Last Update: 17-Apr-14 18:15 ET
- Wholesale inventories increased 0.5% in February after increasing an upwardly revised 0.8% (from 0.6%) in January. The Briefing.com consensus expected wholesale inventories to increase 0.5%.
- There were concerns that strong inventory growth in February would be the result of severe winter weather conditions. In theory, the extreme cold would keep shoppers away, which would result in more goods being left on the shelves. That notion has been debunked in just about all of the economic data over the last several weeks, including the February wholesale inventory data. Sales, which should have weakened from weather effects, increased 0.7% in February after falling 1.8% in January.
- Durable inventories increased a solid 0.7% in February after increasing 0.8% in January. Most of the gain was the result of a 1.4% increase in machinery inventories.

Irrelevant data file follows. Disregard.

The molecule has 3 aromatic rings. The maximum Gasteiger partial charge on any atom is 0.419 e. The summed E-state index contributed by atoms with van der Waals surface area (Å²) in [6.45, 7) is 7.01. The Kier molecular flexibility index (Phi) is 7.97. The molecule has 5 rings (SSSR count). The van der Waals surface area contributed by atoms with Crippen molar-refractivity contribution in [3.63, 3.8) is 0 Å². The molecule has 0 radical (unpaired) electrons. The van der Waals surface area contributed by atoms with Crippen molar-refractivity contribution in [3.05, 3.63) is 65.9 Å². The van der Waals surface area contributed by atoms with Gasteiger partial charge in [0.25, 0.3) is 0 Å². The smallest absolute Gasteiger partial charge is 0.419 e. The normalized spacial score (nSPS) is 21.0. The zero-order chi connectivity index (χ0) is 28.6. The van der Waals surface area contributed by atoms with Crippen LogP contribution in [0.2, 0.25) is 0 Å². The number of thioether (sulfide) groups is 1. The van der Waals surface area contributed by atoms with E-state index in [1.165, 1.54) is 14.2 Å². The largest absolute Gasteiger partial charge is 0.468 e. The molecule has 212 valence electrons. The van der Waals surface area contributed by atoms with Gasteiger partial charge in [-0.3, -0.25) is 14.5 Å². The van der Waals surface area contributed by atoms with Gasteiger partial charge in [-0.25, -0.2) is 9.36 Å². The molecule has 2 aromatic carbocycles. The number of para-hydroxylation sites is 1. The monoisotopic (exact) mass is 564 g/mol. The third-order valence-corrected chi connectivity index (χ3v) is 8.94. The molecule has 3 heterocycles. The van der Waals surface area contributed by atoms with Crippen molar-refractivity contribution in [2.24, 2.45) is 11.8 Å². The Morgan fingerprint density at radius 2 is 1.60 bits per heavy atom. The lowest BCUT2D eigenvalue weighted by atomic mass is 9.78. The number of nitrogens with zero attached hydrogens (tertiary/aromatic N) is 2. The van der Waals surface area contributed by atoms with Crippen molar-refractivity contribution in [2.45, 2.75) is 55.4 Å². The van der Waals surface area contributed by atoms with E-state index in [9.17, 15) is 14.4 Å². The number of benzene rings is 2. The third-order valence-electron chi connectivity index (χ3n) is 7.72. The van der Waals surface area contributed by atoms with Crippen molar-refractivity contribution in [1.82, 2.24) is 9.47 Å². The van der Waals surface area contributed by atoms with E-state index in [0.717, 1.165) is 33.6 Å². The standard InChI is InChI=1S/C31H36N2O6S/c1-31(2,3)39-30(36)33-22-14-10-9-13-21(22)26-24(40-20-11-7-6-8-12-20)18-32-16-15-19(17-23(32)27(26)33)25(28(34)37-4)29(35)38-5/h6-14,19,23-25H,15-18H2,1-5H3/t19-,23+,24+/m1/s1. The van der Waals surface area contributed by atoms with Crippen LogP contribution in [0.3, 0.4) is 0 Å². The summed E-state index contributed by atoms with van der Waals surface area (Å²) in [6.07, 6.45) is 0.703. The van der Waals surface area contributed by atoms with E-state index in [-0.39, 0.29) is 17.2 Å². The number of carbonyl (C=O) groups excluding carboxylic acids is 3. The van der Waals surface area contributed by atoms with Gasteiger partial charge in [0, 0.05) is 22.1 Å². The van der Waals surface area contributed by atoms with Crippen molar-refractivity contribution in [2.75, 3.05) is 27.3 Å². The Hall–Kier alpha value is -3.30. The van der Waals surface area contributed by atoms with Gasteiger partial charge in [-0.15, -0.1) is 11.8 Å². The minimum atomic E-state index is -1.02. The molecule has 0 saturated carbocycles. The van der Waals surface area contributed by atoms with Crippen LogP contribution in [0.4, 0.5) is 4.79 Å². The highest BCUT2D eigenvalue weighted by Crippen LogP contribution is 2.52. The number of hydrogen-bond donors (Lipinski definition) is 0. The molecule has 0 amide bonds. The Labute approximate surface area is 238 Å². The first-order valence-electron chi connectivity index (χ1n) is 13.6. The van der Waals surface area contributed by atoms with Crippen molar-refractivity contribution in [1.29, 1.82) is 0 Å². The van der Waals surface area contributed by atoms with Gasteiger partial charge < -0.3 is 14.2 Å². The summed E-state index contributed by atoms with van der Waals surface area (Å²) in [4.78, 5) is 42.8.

- Nondurable inventories increased 0.1%, down from a 0.8% increase in January. A 2.7% increase in farm product inventories was offset by a 2.6% decline in petroleum.
- The inventory-to-sales ratio remained at 1.19.
- Wholesale inventories are just one component of total business inventories. Manufacturing and retail inventories make up the rest of total business inventories. The market ignores this release and doesn't pay much attention to the full business inventory release that comes a few days later. Improved inventory management in recent years has reduced the economic swings associated with inventories and has helped produce a long-term downtrend in the inventory-to-sales ratio.